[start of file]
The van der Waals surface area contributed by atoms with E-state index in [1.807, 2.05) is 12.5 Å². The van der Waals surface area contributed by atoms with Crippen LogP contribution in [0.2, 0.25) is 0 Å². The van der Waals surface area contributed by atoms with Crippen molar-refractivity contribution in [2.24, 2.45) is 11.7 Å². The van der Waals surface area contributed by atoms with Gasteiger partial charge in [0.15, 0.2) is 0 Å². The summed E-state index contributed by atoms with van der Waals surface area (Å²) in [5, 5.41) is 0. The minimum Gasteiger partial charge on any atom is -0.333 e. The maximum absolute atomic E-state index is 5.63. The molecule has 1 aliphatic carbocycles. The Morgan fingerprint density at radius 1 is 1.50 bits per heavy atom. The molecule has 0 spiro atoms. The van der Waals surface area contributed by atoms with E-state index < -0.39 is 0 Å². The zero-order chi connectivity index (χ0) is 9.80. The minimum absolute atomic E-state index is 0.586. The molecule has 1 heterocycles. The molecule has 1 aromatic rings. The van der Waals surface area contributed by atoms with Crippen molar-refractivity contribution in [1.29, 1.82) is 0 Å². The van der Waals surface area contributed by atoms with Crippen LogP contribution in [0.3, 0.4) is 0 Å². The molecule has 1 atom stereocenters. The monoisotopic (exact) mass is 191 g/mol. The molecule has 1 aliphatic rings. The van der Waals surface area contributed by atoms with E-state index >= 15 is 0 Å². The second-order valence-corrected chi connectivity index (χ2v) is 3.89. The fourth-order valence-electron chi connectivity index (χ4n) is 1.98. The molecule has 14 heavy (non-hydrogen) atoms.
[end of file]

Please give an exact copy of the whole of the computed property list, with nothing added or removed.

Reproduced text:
The van der Waals surface area contributed by atoms with E-state index in [1.807, 2.05) is 12.5 Å². The van der Waals surface area contributed by atoms with Crippen LogP contribution in [0.2, 0.25) is 0 Å². The van der Waals surface area contributed by atoms with Crippen molar-refractivity contribution in [2.24, 2.45) is 11.7 Å². The van der Waals surface area contributed by atoms with Gasteiger partial charge in [0.15, 0.2) is 0 Å². The summed E-state index contributed by atoms with van der Waals surface area (Å²) in [5, 5.41) is 0. The minimum Gasteiger partial charge on any atom is -0.333 e. The maximum absolute atomic E-state index is 5.63. The molecule has 1 aliphatic carbocycles. The Morgan fingerprint density at radius 1 is 1.50 bits per heavy atom. The molecule has 0 spiro atoms. The van der Waals surface area contributed by atoms with E-state index < -0.39 is 0 Å². The zero-order chi connectivity index (χ0) is 9.80. The minimum absolute atomic E-state index is 0.586. The molecule has 1 heterocycles. The molecule has 1 aromatic rings. The van der Waals surface area contributed by atoms with Crippen molar-refractivity contribution in [1.29, 1.82) is 0 Å². The van der Waals surface area contributed by atoms with Crippen LogP contribution in [0.3, 0.4) is 0 Å². The molecule has 1 atom stereocenters. The monoisotopic (exact) mass is 191 g/mol. The molecule has 1 aliphatic rings. The van der Waals surface area contributed by atoms with E-state index >= 15 is 0 Å². The second-order valence-corrected chi connectivity index (χ2v) is 3.89. The fourth-order valence-electron chi connectivity index (χ4n) is 1.98. The molecule has 14 heavy (non-hydrogen) atoms.